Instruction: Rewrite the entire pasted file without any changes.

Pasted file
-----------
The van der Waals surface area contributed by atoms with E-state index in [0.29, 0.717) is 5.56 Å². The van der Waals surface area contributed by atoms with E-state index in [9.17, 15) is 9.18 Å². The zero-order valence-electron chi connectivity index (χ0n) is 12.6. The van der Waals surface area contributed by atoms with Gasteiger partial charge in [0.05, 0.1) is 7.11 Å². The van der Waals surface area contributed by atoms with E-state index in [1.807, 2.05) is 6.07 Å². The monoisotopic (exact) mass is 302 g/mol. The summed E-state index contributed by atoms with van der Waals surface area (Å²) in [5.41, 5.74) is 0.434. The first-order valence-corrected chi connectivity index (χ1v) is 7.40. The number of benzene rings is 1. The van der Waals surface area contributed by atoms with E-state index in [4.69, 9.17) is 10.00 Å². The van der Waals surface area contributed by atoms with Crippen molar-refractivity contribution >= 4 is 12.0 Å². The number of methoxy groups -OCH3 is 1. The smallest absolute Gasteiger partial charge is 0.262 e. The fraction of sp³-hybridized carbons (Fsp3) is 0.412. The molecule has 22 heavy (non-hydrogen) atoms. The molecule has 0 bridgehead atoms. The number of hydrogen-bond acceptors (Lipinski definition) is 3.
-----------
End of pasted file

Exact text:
The van der Waals surface area contributed by atoms with E-state index in [0.29, 0.717) is 5.56 Å². The van der Waals surface area contributed by atoms with E-state index in [9.17, 15) is 9.18 Å². The zero-order valence-electron chi connectivity index (χ0n) is 12.6. The van der Waals surface area contributed by atoms with Gasteiger partial charge in [0.05, 0.1) is 7.11 Å². The van der Waals surface area contributed by atoms with E-state index in [1.807, 2.05) is 6.07 Å². The monoisotopic (exact) mass is 302 g/mol. The summed E-state index contributed by atoms with van der Waals surface area (Å²) in [5.41, 5.74) is 0.434. The first-order valence-corrected chi connectivity index (χ1v) is 7.40. The number of benzene rings is 1. The van der Waals surface area contributed by atoms with E-state index in [4.69, 9.17) is 10.00 Å². The van der Waals surface area contributed by atoms with Crippen molar-refractivity contribution >= 4 is 12.0 Å². The number of methoxy groups -OCH3 is 1. The smallest absolute Gasteiger partial charge is 0.262 e. The fraction of sp³-hybridized carbons (Fsp3) is 0.412. The molecule has 22 heavy (non-hydrogen) atoms. The molecule has 0 bridgehead atoms. The number of hydrogen-bond acceptors (Lipinski definition) is 3.